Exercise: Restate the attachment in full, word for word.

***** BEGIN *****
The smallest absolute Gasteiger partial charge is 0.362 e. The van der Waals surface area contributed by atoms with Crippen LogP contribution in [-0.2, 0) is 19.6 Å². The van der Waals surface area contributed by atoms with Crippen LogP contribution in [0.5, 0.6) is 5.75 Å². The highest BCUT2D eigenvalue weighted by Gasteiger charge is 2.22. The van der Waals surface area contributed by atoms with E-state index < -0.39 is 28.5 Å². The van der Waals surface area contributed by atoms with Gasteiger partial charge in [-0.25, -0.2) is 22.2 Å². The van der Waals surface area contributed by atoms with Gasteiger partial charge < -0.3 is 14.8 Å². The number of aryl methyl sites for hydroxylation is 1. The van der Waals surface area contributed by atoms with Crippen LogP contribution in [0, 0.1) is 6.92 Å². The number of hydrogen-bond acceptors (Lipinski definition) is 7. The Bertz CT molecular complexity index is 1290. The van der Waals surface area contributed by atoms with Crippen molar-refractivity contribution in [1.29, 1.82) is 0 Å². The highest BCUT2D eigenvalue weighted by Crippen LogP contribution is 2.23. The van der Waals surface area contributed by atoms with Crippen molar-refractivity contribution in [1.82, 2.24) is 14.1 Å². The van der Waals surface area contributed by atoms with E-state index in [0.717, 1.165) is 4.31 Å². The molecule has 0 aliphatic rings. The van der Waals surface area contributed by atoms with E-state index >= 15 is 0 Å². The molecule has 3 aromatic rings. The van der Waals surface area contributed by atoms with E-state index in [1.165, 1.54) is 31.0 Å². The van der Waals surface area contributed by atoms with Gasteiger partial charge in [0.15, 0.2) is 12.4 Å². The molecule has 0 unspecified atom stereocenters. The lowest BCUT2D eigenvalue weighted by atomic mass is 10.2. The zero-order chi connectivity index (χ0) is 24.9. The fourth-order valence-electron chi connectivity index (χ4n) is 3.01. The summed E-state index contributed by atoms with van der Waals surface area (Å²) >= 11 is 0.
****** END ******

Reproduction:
The smallest absolute Gasteiger partial charge is 0.362 e. The van der Waals surface area contributed by atoms with Crippen LogP contribution in [-0.2, 0) is 19.6 Å². The van der Waals surface area contributed by atoms with Crippen LogP contribution in [0.5, 0.6) is 5.75 Å². The highest BCUT2D eigenvalue weighted by Gasteiger charge is 2.22. The van der Waals surface area contributed by atoms with E-state index < -0.39 is 28.5 Å². The van der Waals surface area contributed by atoms with Gasteiger partial charge in [-0.25, -0.2) is 22.2 Å². The van der Waals surface area contributed by atoms with Gasteiger partial charge < -0.3 is 14.8 Å². The number of aryl methyl sites for hydroxylation is 1. The van der Waals surface area contributed by atoms with Crippen LogP contribution in [0, 0.1) is 6.92 Å². The number of hydrogen-bond acceptors (Lipinski definition) is 7. The Bertz CT molecular complexity index is 1290. The van der Waals surface area contributed by atoms with Crippen molar-refractivity contribution in [1.29, 1.82) is 0 Å². The highest BCUT2D eigenvalue weighted by Crippen LogP contribution is 2.23. The van der Waals surface area contributed by atoms with Crippen molar-refractivity contribution in [1.82, 2.24) is 14.1 Å². The van der Waals surface area contributed by atoms with E-state index in [0.717, 1.165) is 4.31 Å². The molecule has 0 aliphatic rings. The van der Waals surface area contributed by atoms with E-state index >= 15 is 0 Å². The molecule has 3 aromatic rings. The van der Waals surface area contributed by atoms with E-state index in [1.165, 1.54) is 31.0 Å². The van der Waals surface area contributed by atoms with Gasteiger partial charge in [0.15, 0.2) is 12.4 Å². The molecule has 0 unspecified atom stereocenters. The lowest BCUT2D eigenvalue weighted by atomic mass is 10.2. The zero-order chi connectivity index (χ0) is 24.9. The fourth-order valence-electron chi connectivity index (χ4n) is 3.01. The summed E-state index contributed by atoms with van der Waals surface area (Å²) >= 11 is 0.